Regarding the actions of the Church in Cuba, Bishop Jorge Serpa of Pinar del Rio said everything “is on the table for discussion. (Archbishop Mamberti will meet with government officials and express his point of view. Even though it may not seem so, whenever there is dialogue, progress is made and things can get aired out).”
Speaking about the transfer of 12 prisoners to facilities near their hometowns and the release of Ariel Sigler, Bishop Serpa said, “We look upon this entire process with hope, as a positive step, although we are cautious. We want to achieve the results that everyone wants and as soon as possible. We are working for this happen.”
Madrid, Spain, Jun 16, 2010 (CNA) - Bishop Jose Ignacio Munilla of San Sebastian, Spain praised the film, “The Last Summit,” for breaking false stereotypes about the priesthood. He expressed his appreciation for the testimony of priests like Father Pablo Dominguez, the young star of the documentary who died in a mountain climbing accident a year ago.
In his latest weekly letter titled, “Pablo’s Goal,” Bishop Munilla explained that “the film’s virtue lies in using this real and concrete story that is undoubtedly attractive and moving to put us into the debate about the image of priests in today’s society.”
“The words of the director himself at the beginning of the film are quite eloquent: ‘Today, if you crucify a priest, you are admired…but if you speak well of him, they crucify you’.”
The bishop continued, “There are reasons for talking about anti-clericalism in our present-day culture. Obviously I am referring to an unjustifiable anti-clericalism.”
“I was especially surprised by the data from one of the polls recently carried out by the Santa Maria Foundation, which revealed a growing distaste among young people for the Church. However, it showed that the image of the Church among those who have no direct contact with it was much more negative than among theo ones who have personal knowledge of what they are judging,” Bishop Munilla said.
The false stereotypes about priests that are indiscriminately spread help create the negative image, he added.
The Last Summit “dares to break myths and molds, presenting us a ‘politically incorrect’ image of the clergy, and it does so by using the fresh and attractive example of Pablo Dominguez,” the bishop continued.
He noted that the film’s debut “coincided with the closing of the Year of Priests which the Pope celebrated in Rome, accompanied by more than 15,000 Catholic clergy members from all parts of the world. It is a paradox that precisely during this Jubilee Year of Priests the grave sins committed by a few priests, mainly in past decades, have been exposed in different parts of the world.”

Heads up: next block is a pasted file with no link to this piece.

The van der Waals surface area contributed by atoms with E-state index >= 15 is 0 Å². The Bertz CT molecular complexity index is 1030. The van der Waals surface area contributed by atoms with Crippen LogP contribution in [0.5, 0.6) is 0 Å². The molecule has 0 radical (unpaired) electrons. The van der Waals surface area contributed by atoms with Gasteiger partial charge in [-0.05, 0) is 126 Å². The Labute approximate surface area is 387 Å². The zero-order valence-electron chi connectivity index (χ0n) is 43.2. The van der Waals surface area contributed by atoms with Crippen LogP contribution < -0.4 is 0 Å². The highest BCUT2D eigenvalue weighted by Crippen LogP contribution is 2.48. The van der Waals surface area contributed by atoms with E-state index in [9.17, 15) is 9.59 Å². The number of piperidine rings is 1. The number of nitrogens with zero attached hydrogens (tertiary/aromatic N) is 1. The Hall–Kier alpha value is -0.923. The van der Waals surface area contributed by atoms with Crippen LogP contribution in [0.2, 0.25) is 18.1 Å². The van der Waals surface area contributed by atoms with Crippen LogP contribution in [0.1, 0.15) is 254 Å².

“I was lucky to know Pablo Dominguez, and I think it's worth it to see ‘The Last Summit’ in order to learn about his testimony of faith, humility, good humor, generosity and faithful service,” the bishop said. “Thank you, Pablo, for this ‘goal’ that you have made from Heaven! Thanks for showing us that our priests are ‘good people’ and for bringing us into the mystery of the priesthood,” he concluded.
Berlin, Germany, Jun 16, 2010 (CNA) - The former Bishop of Augsburg, Germany, Walter Mixa, has told a German newspaper that he was forced to sign his April 22 letter of resignation, and that it was written by others. He plans on discussing the matter with Pope Benedict in a July audience.
Earlier this year, Bishop Mixa was accused of physically abusing children under his care at an orphanage in the 1980s. The prelate was also accused of embezzling part of the orphanage's endowment. All of this took place during the heightened media attention spotlighting the Catholic Church regarding clerical sexual abuse and the attempt to pin its mishandling on Pope Benedict.
Augsburg’s Auxiliary Bishop Anton Losinger later disclosed an allegation of sexual abuse against Bishop Mixa to the press. The allegation was later proven to have no grounds.
On April 22, Bishop Mixa submitted his letter of resignation to the Pope. Three days later, he sent a fax to the Holy Father withdrawing his resignation. On May 8, Pope Benedict accepted the resignation in an unprecedentedly rapid process.
Wednesday’s edition of “Die Welt” featured an interview with Bishop Mixa who claimed he was forced to sign a pre-written letter of resignation by his brother bishops in order to protect the church from further shame. Even though his conscience was clean, he said he signed the letter because “the pressure was like purgatory.”
Bishop Mixa said he has a meeting with Pope Benedict in July. “I will explain the situation to him personally,” he said. “He invited me to have the conversation with him. Above all, we will discuss how the situation should continue to develop.”
In the interview, he was also asked if he would submit a case to the Vatican’s court of appeals, citing canon law which states that when a person is forced to act under irresistible coercion, their actions are invalid. “That is a very legitimate question,” he replied. “And quite a good idea, which I will well consider and remember.”
Die Welt also reported that Vatican spokesman Fr. Federico Lombardi declared, “it is not foreseeable that the acceptance of his resignation will be presented as a topic for discussion” when the bishop meets with the Holy Father.